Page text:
Endovascular management of iliac vein compression (May-Thurner) syndrome

Gerard J. O'Sullivan, Charles P. Semba, Craig A. Bittner, T. Kee Stephen, Mahmood K. Razavi, Daniel Y. Sze, Michael D. Dake

Research output: Contribution to journalArticle

268 Citations (Scopus)

Abstract

Purpose: To evaluate the feasibility of endovascular techniques in treating venous outflow obstruction resulting from compression of the iliac vein by the iliac artery of the left lower extremity (May-Thurner syndrome). Materials and methods: A retrospective analysis of 39 patients (29 women, 10 men; median age, 46 years) with iliac vein compression syndrome (IVCS) was performed. Nineteen patients presented with acute deep vein thrombosis (DVT) and 20 patients presented with chronic symptoms. All patients presented with leg edema or pain. In the acute group, patients were treated with catheter- directed thrombolysis (120,000-180,000 IU urokinase/h) and angioplasty followed by stent placement. In the chronic group, patients were treated with use of angioplasty and stent placement alone (n = 8), or in combination with thrombolysis (n = 12). Patients were then followed-up with duplex ultrasound and a quality-of-life assessment. Results: Initial technical success was achieved in 34 of 39 patients (87%). The overall patency rate at 1 year was 79%. Symptomatically, 85% of patients were completely or partially improved compared with findings before treatment. Thirty-five of 39 patients received stents. The 1-year patency rate for patients with acute symptoms who received stents was 91.6%; for patients with chronic symptoms who received stents, the 1-year patency rate was 93.9%. Five technical failures occurred. Major complications included acute iliac vein rethrombosis (< 24 hours) requiring reintervention (n = 2). Minor complications included perisheath hematomas (n = 4) and minor bleeding (n = 1). There were no deaths, pulmonary embolus, cerebral hemorrhage, or major bleeding complications. Conclusion: Endovascular reconstruction of occluded iliac veins secondary to IVCS (May- Thurner) appears to be safe and effective.

Original languageEnglish (US)
Pages (from-to)823-836
Number of pages14
JournalJournal of Vascular and Interventional Radiology
Volume11
Issue number7
DOIs
StatePublished - Jan 1 2000
Externally publishedYes

Fingerprint

May-Thurner Syndrome
Iliac Vein
Stents
Angioplasty
Hemorrhage
Endovascular Procedures
Iliac Artery
Urokinase-Type Plasminogen Activator
Cerebral Hemorrhage

Keywords

  • May-Thurner syndrome
  • Thrombosis, venous
  • Veins, iliac

ASJC Scopus subject areas

  • Radiology Nuclear Medicine and imaging
  • Cardiology and Cardiovascular Medicine

Cite this

Endovascular management of iliac vein compression (May-Thurner) syndrome. / O'Sullivan, Gerard J.; Semba, Charles P.; Bittner, Craig A.; Stephen, T. Kee; Razavi, Mahmood K.; Sze, Daniel Y.; Dake, Michael D.

In: Journal of Vascular and Interventional Radiology, Vol. 11, No. 7, 01.01.2000, p. 823-836.

Research output: Contribution to journalArticle

O'Sullivan, Gerard J. ; Semba, Charles P. ; Bittner, Craig A. ; Stephen, T. Kee ; Razavi, Mahmood K. ; Sze, Daniel Y. ; Dake, Michael D. / Endovascular management of iliac vein compression (May-Thurner) syndrome. In: Journal of Vascular and Interventional Radiology. 2000 ; Vol. 11, No. 7. pp. 823-836.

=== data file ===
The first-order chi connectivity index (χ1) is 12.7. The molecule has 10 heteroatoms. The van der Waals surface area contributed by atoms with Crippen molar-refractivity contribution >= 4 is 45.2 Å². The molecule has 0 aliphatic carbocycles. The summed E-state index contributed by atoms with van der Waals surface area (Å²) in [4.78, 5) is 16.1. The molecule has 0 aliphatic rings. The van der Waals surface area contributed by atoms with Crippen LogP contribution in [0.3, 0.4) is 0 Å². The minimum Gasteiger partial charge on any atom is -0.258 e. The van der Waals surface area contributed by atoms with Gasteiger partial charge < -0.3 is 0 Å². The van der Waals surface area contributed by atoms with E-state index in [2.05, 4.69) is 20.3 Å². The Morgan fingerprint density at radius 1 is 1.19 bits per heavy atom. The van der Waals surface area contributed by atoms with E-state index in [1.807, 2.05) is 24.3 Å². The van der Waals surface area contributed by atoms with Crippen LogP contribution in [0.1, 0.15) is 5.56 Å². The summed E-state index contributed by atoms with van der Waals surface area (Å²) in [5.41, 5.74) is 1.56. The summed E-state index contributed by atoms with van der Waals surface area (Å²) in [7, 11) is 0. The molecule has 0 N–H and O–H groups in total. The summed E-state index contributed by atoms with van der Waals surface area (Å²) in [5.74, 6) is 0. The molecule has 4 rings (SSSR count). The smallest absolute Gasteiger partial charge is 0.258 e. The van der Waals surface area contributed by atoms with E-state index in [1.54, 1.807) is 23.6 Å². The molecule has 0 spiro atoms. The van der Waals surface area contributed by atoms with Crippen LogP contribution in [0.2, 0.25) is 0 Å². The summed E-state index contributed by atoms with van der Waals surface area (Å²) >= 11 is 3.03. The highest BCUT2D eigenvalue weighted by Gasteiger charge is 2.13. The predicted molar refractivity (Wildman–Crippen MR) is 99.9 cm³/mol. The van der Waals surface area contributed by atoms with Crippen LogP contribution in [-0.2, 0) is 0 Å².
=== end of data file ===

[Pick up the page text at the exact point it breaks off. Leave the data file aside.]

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AU - O'Sullivan, Gerard J.

AU - Semba, Charles P.

AU - Bittner, Craig A.

AU - Stephen, T. Kee

AU - Razavi, Mahmood K.

AU - Sze, Daniel Y.

AU - Dake, Michael D.

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AB - Purpose: To evaluate the feasibility of endovascular techniques in treating venous outflow obstruction resulting from compression of the iliac vein by the iliac artery of the left lower extremity (May-Thurner syndrome). Materials and methods: A retrospective analysis of 39 patients (29 women, 10 men; median age, 46 years) with iliac vein compression syndrome (IVCS) was performed. Nineteen patients presented with acute deep vein thrombosis (DVT) and 20 patients presented with chronic symptoms. All patients presented with leg edema or pain. In the acute group, patients were treated with catheter- directed thrombolysis (120,000-180,000 IU urokinase/h) and angioplasty followed by stent placement. In the chronic group, patients were treated with use of angioplasty and stent placement alone (n = 8), or in combination with thrombolysis (n = 12). Patients were then followed-up with duplex ultrasound and a quality-of-life assessment. Results: Initial technical success was achieved in 34 of 39 patients (87%). The overall patency rate at 1 year was 79%. Symptomatically, 85% of patients were completely or partially improved compared with findings before treatment. Thirty-five of 39 patients received stents. The 1-year patency rate for patients with acute symptoms who received stents was 91.6%; for patients with chronic symptoms who received stents, the 1-year patency rate was 93.9%. Five technical failures occurred. Major complications included acute iliac vein rethrombosis (< 24 hours) requiring reintervention (n = 2). Minor complications included perisheath hematomas (n = 4) and minor bleeding (n = 1). There were no deaths, pulmonary embolus, cerebral hemorrhage, or major bleeding complications. Conclusion: Endovascular reconstruction of occluded iliac veins secondary to IVCS (May- Thurner) appears to be safe and effective.

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